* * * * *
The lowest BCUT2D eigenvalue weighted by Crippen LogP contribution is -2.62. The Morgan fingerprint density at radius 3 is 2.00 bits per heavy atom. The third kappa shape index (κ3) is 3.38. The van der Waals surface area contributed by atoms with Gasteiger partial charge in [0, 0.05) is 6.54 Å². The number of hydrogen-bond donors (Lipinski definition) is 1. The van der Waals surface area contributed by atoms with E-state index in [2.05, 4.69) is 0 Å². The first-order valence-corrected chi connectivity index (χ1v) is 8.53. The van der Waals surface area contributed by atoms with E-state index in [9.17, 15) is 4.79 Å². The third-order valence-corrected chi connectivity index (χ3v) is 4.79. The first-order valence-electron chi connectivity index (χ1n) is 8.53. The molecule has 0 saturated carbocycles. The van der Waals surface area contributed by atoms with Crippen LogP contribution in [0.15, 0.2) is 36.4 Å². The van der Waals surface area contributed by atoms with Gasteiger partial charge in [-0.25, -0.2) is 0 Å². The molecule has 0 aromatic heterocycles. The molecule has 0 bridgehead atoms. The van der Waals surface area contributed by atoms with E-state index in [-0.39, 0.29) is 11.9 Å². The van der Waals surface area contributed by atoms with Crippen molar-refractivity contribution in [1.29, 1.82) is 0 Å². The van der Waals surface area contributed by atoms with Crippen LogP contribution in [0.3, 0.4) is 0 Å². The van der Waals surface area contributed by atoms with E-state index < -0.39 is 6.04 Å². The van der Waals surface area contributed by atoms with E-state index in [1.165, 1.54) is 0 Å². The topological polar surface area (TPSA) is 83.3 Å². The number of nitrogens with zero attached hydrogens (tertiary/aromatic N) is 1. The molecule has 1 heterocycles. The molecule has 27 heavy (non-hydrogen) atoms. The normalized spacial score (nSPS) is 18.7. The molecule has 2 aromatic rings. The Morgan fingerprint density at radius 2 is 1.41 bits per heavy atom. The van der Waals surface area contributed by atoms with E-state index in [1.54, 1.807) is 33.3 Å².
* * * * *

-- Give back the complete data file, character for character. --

The lowest BCUT2D eigenvalue weighted by Crippen LogP contribution is -2.62. The Morgan fingerprint density at radius 3 is 2.00 bits per heavy atom. The third kappa shape index (κ3) is 3.38. The van der Waals surface area contributed by atoms with Gasteiger partial charge in [0, 0.05) is 6.54 Å². The number of hydrogen-bond donors (Lipinski definition) is 1. The van der Waals surface area contributed by atoms with E-state index in [2.05, 4.69) is 0 Å². The first-order valence-corrected chi connectivity index (χ1v) is 8.53. The van der Waals surface area contributed by atoms with E-state index in [9.17, 15) is 4.79 Å². The third-order valence-corrected chi connectivity index (χ3v) is 4.79. The first-order valence-electron chi connectivity index (χ1n) is 8.53. The molecule has 0 saturated carbocycles. The van der Waals surface area contributed by atoms with Crippen LogP contribution in [0.15, 0.2) is 36.4 Å². The van der Waals surface area contributed by atoms with Gasteiger partial charge in [-0.25, -0.2) is 0 Å². The molecule has 0 aromatic heterocycles. The molecule has 0 bridgehead atoms. The van der Waals surface area contributed by atoms with E-state index in [-0.39, 0.29) is 11.9 Å². The van der Waals surface area contributed by atoms with Crippen molar-refractivity contribution in [1.29, 1.82) is 0 Å². The van der Waals surface area contributed by atoms with Crippen LogP contribution in [0.3, 0.4) is 0 Å². The van der Waals surface area contributed by atoms with E-state index < -0.39 is 6.04 Å². The van der Waals surface area contributed by atoms with E-state index in [1.165, 1.54) is 0 Å². The topological polar surface area (TPSA) is 83.3 Å². The number of nitrogens with zero attached hydrogens (tertiary/aromatic N) is 1. The molecule has 1 heterocycles. The molecule has 27 heavy (non-hydrogen) atoms. The normalized spacial score (nSPS) is 18.7. The molecule has 2 aromatic rings. The Morgan fingerprint density at radius 2 is 1.41 bits per heavy atom. The van der Waals surface area contributed by atoms with E-state index in [1.54, 1.807) is 33.3 Å².